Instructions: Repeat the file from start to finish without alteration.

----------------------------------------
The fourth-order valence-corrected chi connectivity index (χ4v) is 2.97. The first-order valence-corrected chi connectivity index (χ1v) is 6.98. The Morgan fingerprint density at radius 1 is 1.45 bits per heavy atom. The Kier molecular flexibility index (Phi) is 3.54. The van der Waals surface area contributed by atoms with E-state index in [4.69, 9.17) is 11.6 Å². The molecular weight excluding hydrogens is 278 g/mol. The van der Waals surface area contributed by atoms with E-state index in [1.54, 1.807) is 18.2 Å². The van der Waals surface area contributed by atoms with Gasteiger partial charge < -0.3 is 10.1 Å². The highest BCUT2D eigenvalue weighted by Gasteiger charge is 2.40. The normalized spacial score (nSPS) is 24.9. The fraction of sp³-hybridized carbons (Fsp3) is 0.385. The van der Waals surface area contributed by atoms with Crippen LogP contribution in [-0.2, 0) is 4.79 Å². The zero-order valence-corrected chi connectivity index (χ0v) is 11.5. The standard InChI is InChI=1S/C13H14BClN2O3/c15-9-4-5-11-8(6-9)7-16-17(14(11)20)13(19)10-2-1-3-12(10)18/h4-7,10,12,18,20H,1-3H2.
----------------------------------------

The fourth-order valence-corrected chi connectivity index (χ4v) is 2.97. The first-order valence-corrected chi connectivity index (χ1v) is 6.98. The Morgan fingerprint density at radius 1 is 1.45 bits per heavy atom. The Kier molecular flexibility index (Phi) is 3.54. The van der Waals surface area contributed by atoms with E-state index in [4.69, 9.17) is 11.6 Å². The molecular weight excluding hydrogens is 278 g/mol. The van der Waals surface area contributed by atoms with E-state index in [1.54, 1.807) is 18.2 Å². The van der Waals surface area contributed by atoms with Gasteiger partial charge < -0.3 is 10.1 Å². The highest BCUT2D eigenvalue weighted by Gasteiger charge is 2.40. The normalized spacial score (nSPS) is 24.9. The fraction of sp³-hybridized carbons (Fsp3) is 0.385. The van der Waals surface area contributed by atoms with Crippen LogP contribution in [-0.2, 0) is 4.79 Å². The zero-order valence-corrected chi connectivity index (χ0v) is 11.5. The standard InChI is InChI=1S/C13H14BClN2O3/c15-9-4-5-11-8(6-9)7-16-17(14(11)20)13(19)10-2-1-3-12(10)18/h4-7,10,12,18,20H,1-3H2.